Analysing Norwegian Grammar - Part 1
[vc_row][vc_column][vc_column_text]Tor is in the wood shop this week. From there he will demonstrate some very simple principles of grammatical analysis. – Do try this at home!
Ordklasser and Setningsledd - What’s the difference?
It may be decades since you last thought about conjugating irregular verbs or memorizing the correct gender of a noun.
But here you are, back in school, learning Norwegian... – Remember your last classroom grammar lesson? Was it tons of fun? Did you sleep through it? Did you run screaming out the door?
In either case, here is a reminder of how EASY grammar can be:
With a little help from Tor you will soon be able to look at any piece of language and immediately have a sense of what’s going on. The key lies within these TWO simple concepts: på norsk:
ordklasser & setningsledd
word classes & clauses
in wood worker terms:
raw materials & the parts of our fancy upholstered chair
Tor is a keen “word worker” and he wants to build some “Norsk Språk” - in the same way a woodworker constructs a classy piece of furniture.
For now, let us imagine YOU’re that skilled woodworker, and that today you’re putting together a very nice, upholstered chair from scratch. – Clever you!
Somewhere in your wood shop you’ll have collected all kinds of materials over the years - maybe you have a bunch of planks and wood scraps in the corner, or perhaps they are stored nicely on rafters under the ceiling... You have lots of different kinds of wood: pine, spruce, birch, some hardwood such as oak, some exotic balsa (super soft), mahogany and bamboo… Each type of wood – i.e. the material – has unique properties.
When it comes to making and joining together the chair, each part of it will have a clear structural function – and you already know from your vast experience exactly what type of wood will work best for the legs, for the armrest, the seat and those fancy inlays on the back.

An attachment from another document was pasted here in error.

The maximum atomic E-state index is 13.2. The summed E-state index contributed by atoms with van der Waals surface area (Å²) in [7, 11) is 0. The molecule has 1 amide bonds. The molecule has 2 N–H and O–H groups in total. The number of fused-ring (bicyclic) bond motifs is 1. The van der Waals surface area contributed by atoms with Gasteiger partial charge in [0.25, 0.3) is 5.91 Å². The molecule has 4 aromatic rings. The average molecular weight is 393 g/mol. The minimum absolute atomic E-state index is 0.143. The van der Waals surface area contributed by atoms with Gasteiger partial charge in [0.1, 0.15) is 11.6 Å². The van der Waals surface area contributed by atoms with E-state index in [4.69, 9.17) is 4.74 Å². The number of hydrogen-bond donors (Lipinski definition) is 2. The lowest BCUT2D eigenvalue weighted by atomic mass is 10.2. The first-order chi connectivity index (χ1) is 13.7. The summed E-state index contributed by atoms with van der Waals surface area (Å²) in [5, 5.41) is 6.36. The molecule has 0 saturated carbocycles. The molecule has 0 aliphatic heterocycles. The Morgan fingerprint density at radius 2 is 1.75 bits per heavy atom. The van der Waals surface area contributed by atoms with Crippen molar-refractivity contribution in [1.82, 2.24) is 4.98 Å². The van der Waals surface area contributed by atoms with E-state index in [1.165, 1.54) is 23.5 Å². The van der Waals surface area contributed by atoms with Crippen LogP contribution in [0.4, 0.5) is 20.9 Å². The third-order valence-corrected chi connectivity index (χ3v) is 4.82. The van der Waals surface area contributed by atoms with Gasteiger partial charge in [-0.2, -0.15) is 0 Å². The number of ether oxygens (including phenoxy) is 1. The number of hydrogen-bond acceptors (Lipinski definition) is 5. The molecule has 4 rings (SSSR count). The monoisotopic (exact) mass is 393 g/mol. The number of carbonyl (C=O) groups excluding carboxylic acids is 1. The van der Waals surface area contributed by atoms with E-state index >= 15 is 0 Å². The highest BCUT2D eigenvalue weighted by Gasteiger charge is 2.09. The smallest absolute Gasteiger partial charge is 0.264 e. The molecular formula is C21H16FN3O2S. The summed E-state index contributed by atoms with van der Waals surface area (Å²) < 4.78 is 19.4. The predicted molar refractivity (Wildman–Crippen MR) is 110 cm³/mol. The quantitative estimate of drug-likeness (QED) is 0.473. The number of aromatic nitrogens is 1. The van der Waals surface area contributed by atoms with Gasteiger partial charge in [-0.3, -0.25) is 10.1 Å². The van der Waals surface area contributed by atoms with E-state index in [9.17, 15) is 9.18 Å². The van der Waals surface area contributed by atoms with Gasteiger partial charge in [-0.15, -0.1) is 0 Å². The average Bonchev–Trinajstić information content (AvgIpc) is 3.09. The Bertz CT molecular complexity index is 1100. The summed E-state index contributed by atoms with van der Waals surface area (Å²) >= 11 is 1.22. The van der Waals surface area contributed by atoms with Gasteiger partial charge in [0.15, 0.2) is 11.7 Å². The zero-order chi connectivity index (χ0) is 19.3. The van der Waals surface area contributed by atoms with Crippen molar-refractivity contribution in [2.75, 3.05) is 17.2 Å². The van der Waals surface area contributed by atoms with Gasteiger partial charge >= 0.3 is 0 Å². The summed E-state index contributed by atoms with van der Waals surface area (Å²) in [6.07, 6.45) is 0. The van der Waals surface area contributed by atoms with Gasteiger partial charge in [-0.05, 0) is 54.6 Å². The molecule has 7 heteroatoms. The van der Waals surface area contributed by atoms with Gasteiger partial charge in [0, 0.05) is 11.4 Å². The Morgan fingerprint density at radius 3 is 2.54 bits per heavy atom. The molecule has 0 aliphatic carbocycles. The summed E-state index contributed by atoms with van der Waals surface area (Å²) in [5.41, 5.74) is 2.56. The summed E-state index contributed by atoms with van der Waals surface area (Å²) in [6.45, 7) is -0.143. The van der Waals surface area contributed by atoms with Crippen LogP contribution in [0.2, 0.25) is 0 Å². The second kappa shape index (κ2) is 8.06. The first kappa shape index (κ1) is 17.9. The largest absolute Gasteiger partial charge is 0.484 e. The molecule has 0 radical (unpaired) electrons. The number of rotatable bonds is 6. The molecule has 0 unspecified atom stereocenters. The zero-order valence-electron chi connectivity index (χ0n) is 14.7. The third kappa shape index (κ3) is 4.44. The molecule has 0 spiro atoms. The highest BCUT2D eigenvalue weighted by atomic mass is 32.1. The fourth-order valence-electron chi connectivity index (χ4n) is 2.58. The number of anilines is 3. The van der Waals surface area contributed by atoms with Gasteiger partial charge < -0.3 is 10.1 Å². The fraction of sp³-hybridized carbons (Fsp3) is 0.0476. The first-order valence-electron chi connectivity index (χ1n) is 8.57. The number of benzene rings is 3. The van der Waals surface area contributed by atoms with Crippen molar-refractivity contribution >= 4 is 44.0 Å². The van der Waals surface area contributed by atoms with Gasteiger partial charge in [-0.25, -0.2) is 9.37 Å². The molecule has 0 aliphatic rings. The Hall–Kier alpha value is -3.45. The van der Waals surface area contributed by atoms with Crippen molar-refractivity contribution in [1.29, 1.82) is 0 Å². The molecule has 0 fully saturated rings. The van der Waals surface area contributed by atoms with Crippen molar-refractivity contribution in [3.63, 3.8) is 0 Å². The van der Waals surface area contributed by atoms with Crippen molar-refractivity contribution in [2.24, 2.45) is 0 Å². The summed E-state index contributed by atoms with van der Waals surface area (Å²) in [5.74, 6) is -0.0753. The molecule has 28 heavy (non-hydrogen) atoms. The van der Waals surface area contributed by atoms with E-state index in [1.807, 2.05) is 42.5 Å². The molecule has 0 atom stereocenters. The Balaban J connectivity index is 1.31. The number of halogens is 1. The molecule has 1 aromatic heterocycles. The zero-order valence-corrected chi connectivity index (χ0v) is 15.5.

Sometimes several pieces of wood are needed for one structural part, to strengthen, to decorate etc. [optin-monster-shortcode id="hdrvauprjj8wzqbj"] Tor’s grammatical construction is coming together much in the same way:
The minute your nice piece of oak wood goes from being just a piece of wood to, say, the armrest of your new chair, it is like when one of Tor’s nouns leaves the word class shelf and becomes the subject or part of the subject clause.
Word classes have properties
Clauses have functions
Simply put “Grammatical Analysis” is like taking a quick look at the finished chair and figuring out how it was put together. We analyse the chair on two levels:
- It’s main parts (setningsledd)
- What kind of materials have been used for each part (ordklasser)
- The main parts would be : four legs, two arm rests, the seat, the back...
- Possible materials : Birch,oak, pine, plus foam, fabric and nails if you go with upholstery.
Pretty simple, really. Check out the next article in this series: Tor rydder pa verkstedet sitt - Analysing Norwegian Grammar Pt 2. There Tor will demonstrate which word classes can be used for which clauses. You’ll be an seasoned word worker at the end of it![/vc_column_text][/vc_column][/vc_row]